When you're trying to do business with someone in a way where ultimately you'd like him or her to purchase something from you, there is a little secret you can use to vastly improve your success rate. It all comes down to following a simple sequence: tell, ask, connect, and talk business or TACT.
Let me explain.
Your first objective is to help you potential customer get to know you. While that might sound simple and straightforward, it can be a lost art in this digital age. Your goal should be to share some personal information about yourself in a conversational way that helps the other person get to know you on a deeper level. Maybe it's sharing where you went to school, or what your favorite book or movie might be. Make it authentic and representative of something you actually care about. Having a self-deprecating sense of humor is really effective here.
(One caveat here is that this works best in the U.S., as other international cultures are not so quick to share personal information.)
Your second step is to ask them questions about their own lives or interests. This is something you can actually approach with a system called how to talk to anybody about anything that top interviewers like Barbara Walter use where you can ask someone questions in five different categories:
1. Ask them about their family or children.
2. Ask the about a book they have read recently.
3. Ask about their hobbies.
4. Ask about any travel they have done recently.
5. Ask them what vacation plans they might have coming up.
The catch is that you actually have to be genuinely interested both in asking these questions - and in listening to the answers you get back. Don't ask and then return to Candy Crush on your phone. Because that ties to the next step...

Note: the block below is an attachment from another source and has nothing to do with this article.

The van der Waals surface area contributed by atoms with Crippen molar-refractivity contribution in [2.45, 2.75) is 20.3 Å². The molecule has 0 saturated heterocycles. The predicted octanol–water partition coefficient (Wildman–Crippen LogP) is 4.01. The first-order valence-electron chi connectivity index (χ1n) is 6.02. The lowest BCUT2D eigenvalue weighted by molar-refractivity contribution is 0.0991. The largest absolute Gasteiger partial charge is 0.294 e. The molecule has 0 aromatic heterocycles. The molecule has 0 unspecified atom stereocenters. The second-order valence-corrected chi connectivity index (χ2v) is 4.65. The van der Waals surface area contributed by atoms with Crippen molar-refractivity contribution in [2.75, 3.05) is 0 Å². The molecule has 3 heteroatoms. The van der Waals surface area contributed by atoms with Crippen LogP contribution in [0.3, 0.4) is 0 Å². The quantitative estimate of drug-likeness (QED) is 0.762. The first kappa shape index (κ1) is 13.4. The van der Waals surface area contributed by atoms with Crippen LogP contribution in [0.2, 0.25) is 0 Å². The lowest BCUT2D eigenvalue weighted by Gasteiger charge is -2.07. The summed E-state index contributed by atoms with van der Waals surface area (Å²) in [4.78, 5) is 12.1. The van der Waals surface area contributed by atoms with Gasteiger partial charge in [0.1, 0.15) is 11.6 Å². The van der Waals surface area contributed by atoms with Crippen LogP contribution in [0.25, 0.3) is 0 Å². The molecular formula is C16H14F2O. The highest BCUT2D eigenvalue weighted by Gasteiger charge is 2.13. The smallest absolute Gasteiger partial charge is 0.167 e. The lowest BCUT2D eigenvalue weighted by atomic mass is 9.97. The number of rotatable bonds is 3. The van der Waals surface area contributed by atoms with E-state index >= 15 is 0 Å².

... Which is to find a common connection with your potential customer, based on something you both share in common. You'll be amazed at how quickly you can find these common threads, which could range from having kids of the same age, attending the same school, or having a shared interest in a particular area of the world to visit.
Making these connections is absolutely vital in building trust and a bond with people - without which they will have much less interest in actually becoming your customer.
A recent example was a conversation I had with a potential client in Connecticut where I used to live and help run a golf tournament. Once I disclosed this, it turned out that his firm had sponsored the tournament for many years. It was an instant connection.
If you can develop great connections with people by first sharing and then asking through genuine conversation and active listening to find connections, you will increase your chances of successfully selling something by an order of magnitude. That's because people don't like to buy from anyone they don't know or trust. Just remember TACT - Tell - Ask - Connect - Talk
We all the know the person who jumps ahead in this sequence and just goes straight to their sale pitch without bothering to make the time to find a connection.
Sure, we might be willing to buy something on a very transactional basis from someone you don't know on the street or online. But if you're trying to develop the kinds of relationships that lead to years of repeat business and lifetime customers, then following this secret will pay off big time.